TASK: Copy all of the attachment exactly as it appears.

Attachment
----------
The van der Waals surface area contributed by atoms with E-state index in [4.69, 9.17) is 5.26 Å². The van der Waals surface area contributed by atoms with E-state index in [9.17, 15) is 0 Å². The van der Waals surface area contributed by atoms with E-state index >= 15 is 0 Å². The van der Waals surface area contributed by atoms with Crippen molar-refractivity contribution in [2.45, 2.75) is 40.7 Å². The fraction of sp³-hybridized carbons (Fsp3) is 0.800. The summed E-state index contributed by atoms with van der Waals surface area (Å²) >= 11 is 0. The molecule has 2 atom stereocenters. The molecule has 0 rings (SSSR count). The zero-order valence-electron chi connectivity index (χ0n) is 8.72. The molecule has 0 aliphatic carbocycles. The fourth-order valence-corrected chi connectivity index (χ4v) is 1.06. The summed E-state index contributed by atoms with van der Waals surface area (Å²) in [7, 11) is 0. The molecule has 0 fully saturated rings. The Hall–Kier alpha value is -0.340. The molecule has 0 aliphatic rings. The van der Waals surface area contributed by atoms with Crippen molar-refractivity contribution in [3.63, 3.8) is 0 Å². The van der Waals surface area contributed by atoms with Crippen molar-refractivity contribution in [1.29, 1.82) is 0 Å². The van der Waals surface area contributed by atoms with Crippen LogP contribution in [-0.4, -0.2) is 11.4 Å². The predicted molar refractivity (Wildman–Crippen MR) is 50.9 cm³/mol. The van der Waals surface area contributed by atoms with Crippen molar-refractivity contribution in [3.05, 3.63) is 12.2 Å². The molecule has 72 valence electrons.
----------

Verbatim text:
The van der Waals surface area contributed by atoms with E-state index in [4.69, 9.17) is 5.26 Å². The van der Waals surface area contributed by atoms with E-state index in [9.17, 15) is 0 Å². The van der Waals surface area contributed by atoms with E-state index >= 15 is 0 Å². The van der Waals surface area contributed by atoms with Crippen molar-refractivity contribution in [2.45, 2.75) is 40.7 Å². The fraction of sp³-hybridized carbons (Fsp3) is 0.800. The summed E-state index contributed by atoms with van der Waals surface area (Å²) >= 11 is 0. The molecule has 2 atom stereocenters. The molecule has 0 rings (SSSR count). The zero-order valence-electron chi connectivity index (χ0n) is 8.72. The molecule has 0 aliphatic carbocycles. The fourth-order valence-corrected chi connectivity index (χ4v) is 1.06. The summed E-state index contributed by atoms with van der Waals surface area (Å²) in [7, 11) is 0. The molecule has 0 fully saturated rings. The Hall–Kier alpha value is -0.340. The molecule has 0 aliphatic rings. The van der Waals surface area contributed by atoms with Crippen molar-refractivity contribution in [3.63, 3.8) is 0 Å². The van der Waals surface area contributed by atoms with Crippen molar-refractivity contribution in [1.29, 1.82) is 0 Å². The van der Waals surface area contributed by atoms with Crippen LogP contribution in [-0.4, -0.2) is 11.4 Å². The predicted molar refractivity (Wildman–Crippen MR) is 50.9 cm³/mol. The van der Waals surface area contributed by atoms with Crippen molar-refractivity contribution in [3.05, 3.63) is 12.2 Å². The molecule has 72 valence electrons.